YOGIS. This is not a regular "yoga" post, but related to Ashtanga.
I work in advertising for my day job (mornings are for yoga!). I'm a 3rd generation ad professional, and was taught from a very young age that our family helped brands sell products and a lot of what we did was aspirational and/or told consumers what they wanted to hear. It wasn't reality per se, but a version of it. As a result, my parents taught me to be an independent thinker, to always question. My dad encouraged me to be an athlete, which gave me a lot of confidence.
Let's face it, the way women are portrayed in ads isn't great, and a lot of us are negatively affected by these stereotypes. This is finally being seriously talked about in the ad industry, but undoing years of cultural appropriated abuse is a challenge.
I have been practicing Ashtanga for about 18 years. In my time, I have seen women come into the practice with all sorts of emotional damage. Some have zero confidence, others are angry, have eating disorders, substance abuse problems, have been sexually abused or are in bad relationships. The practice is HARD, but because it's 5 to 6 days a week and a lot of that is self-practice (Mysore-style), it forces everyone to confront their personal and body issues (eventually, if they stick with it). I have seen these same women leave physically strong, healthy eaters, their chin up, abandoning the binge drinking, leaving their abusive situations. They walk out as warriors.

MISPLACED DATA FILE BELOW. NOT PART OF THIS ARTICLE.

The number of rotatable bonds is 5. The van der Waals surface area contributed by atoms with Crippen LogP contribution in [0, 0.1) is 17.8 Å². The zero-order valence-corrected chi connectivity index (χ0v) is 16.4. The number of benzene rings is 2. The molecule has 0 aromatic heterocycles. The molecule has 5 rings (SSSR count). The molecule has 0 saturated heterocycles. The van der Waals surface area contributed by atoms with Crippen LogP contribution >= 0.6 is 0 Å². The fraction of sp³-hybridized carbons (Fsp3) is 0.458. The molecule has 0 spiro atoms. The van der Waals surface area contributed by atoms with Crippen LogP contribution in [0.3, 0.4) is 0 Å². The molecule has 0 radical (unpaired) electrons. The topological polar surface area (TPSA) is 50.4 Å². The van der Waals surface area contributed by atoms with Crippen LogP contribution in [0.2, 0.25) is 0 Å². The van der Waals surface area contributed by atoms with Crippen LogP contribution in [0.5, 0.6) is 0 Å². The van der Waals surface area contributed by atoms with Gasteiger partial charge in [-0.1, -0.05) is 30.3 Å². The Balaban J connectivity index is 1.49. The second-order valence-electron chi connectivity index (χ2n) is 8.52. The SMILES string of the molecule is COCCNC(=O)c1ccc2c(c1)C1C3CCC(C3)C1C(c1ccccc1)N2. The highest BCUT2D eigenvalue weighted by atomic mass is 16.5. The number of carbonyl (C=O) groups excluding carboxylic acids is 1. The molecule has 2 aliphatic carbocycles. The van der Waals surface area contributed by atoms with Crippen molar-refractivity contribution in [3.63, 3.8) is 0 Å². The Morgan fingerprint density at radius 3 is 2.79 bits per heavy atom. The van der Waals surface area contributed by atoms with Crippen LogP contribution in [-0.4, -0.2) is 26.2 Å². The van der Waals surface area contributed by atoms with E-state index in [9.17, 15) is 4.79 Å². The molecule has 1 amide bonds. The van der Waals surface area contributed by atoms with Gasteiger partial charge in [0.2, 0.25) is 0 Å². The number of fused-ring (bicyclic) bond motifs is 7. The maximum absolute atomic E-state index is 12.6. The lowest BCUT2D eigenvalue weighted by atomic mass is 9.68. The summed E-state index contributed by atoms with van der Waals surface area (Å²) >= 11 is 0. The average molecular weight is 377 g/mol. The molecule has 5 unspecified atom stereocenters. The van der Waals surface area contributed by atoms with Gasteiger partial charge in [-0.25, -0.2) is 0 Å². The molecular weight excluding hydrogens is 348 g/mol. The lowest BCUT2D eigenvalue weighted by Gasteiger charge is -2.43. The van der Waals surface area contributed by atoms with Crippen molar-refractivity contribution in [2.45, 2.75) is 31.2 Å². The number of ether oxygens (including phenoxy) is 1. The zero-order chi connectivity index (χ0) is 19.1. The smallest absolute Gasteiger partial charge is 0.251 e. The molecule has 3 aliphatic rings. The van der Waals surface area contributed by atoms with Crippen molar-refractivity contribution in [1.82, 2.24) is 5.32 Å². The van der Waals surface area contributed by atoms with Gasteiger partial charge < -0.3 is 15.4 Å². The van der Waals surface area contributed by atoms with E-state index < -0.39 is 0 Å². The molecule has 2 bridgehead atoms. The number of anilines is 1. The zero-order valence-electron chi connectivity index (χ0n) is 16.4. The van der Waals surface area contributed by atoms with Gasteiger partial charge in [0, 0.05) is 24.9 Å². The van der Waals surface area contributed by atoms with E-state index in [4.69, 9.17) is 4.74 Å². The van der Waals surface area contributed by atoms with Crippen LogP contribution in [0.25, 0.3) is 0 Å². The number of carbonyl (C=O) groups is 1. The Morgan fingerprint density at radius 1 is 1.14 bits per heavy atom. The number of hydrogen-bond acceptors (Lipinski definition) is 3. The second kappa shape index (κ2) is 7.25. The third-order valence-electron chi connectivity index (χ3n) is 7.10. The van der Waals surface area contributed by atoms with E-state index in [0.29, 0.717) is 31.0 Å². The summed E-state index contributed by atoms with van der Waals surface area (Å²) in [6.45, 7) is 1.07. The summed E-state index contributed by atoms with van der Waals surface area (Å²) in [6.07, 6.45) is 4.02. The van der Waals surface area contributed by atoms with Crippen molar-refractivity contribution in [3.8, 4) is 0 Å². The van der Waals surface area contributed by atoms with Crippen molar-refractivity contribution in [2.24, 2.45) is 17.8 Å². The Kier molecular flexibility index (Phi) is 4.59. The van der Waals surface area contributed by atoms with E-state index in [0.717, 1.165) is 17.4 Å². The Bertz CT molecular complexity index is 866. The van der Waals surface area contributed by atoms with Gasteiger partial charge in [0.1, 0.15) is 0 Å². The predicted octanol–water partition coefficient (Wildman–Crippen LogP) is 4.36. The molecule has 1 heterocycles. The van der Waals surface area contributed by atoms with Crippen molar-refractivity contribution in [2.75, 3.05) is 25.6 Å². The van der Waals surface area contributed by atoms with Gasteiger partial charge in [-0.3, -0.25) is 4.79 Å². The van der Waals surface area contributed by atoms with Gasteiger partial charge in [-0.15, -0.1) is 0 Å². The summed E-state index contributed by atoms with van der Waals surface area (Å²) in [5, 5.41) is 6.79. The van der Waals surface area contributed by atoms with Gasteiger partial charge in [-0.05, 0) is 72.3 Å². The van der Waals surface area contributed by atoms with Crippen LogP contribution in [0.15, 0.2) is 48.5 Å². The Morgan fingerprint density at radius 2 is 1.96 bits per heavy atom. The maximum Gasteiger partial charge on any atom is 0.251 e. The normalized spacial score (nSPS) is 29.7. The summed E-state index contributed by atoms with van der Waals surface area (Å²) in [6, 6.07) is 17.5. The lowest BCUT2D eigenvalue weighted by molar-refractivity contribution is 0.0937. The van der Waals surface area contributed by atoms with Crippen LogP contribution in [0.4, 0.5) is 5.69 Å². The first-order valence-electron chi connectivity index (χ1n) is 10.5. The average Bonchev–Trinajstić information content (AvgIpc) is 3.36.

It makes me proud to be a part of the Ashtanga community, and it's one of the primary reasons I decided to offer the practice in Hoboken.
#seeher #metoo #timesup #ashtangayoga #choosejoy #joyismyarmor #99percentpractice1percenttheory #alliscoming #hobokennj #hobokenyoga